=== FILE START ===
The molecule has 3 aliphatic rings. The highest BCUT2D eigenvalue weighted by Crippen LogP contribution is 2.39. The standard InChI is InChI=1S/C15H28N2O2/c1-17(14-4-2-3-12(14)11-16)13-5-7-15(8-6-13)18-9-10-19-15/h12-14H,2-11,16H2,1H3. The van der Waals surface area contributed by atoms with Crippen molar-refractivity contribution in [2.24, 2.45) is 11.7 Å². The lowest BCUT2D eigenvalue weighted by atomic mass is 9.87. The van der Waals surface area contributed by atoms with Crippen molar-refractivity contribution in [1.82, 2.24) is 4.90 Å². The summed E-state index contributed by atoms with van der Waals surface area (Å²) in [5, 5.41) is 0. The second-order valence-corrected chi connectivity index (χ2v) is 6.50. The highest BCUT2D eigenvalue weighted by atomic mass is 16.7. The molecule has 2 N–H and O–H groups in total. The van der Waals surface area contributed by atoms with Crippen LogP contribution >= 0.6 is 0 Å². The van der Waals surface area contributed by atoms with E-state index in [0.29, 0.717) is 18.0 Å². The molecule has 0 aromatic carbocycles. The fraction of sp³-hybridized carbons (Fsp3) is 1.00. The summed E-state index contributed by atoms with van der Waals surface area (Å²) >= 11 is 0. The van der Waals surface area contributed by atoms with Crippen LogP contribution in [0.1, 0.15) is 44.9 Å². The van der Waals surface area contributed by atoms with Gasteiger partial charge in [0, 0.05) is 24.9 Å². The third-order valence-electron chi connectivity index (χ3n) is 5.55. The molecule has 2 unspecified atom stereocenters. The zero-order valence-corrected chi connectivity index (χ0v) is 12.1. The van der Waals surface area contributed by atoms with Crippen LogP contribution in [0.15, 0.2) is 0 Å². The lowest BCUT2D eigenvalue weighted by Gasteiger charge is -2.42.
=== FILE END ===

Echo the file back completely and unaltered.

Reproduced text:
The molecule has 3 aliphatic rings. The highest BCUT2D eigenvalue weighted by Crippen LogP contribution is 2.39. The standard InChI is InChI=1S/C15H28N2O2/c1-17(14-4-2-3-12(14)11-16)13-5-7-15(8-6-13)18-9-10-19-15/h12-14H,2-11,16H2,1H3. The van der Waals surface area contributed by atoms with Crippen molar-refractivity contribution in [2.24, 2.45) is 11.7 Å². The lowest BCUT2D eigenvalue weighted by atomic mass is 9.87. The van der Waals surface area contributed by atoms with Crippen molar-refractivity contribution in [1.82, 2.24) is 4.90 Å². The summed E-state index contributed by atoms with van der Waals surface area (Å²) in [5, 5.41) is 0. The second-order valence-corrected chi connectivity index (χ2v) is 6.50. The highest BCUT2D eigenvalue weighted by atomic mass is 16.7. The molecule has 2 N–H and O–H groups in total. The van der Waals surface area contributed by atoms with Crippen LogP contribution >= 0.6 is 0 Å². The van der Waals surface area contributed by atoms with E-state index in [0.29, 0.717) is 18.0 Å². The molecule has 0 aromatic carbocycles. The fraction of sp³-hybridized carbons (Fsp3) is 1.00. The summed E-state index contributed by atoms with van der Waals surface area (Å²) >= 11 is 0. The van der Waals surface area contributed by atoms with Crippen LogP contribution in [0.1, 0.15) is 44.9 Å². The van der Waals surface area contributed by atoms with Gasteiger partial charge in [0, 0.05) is 24.9 Å². The third-order valence-electron chi connectivity index (χ3n) is 5.55. The molecule has 2 unspecified atom stereocenters. The zero-order valence-corrected chi connectivity index (χ0v) is 12.1. The van der Waals surface area contributed by atoms with Crippen LogP contribution in [0.15, 0.2) is 0 Å². The lowest BCUT2D eigenvalue weighted by Gasteiger charge is -2.42.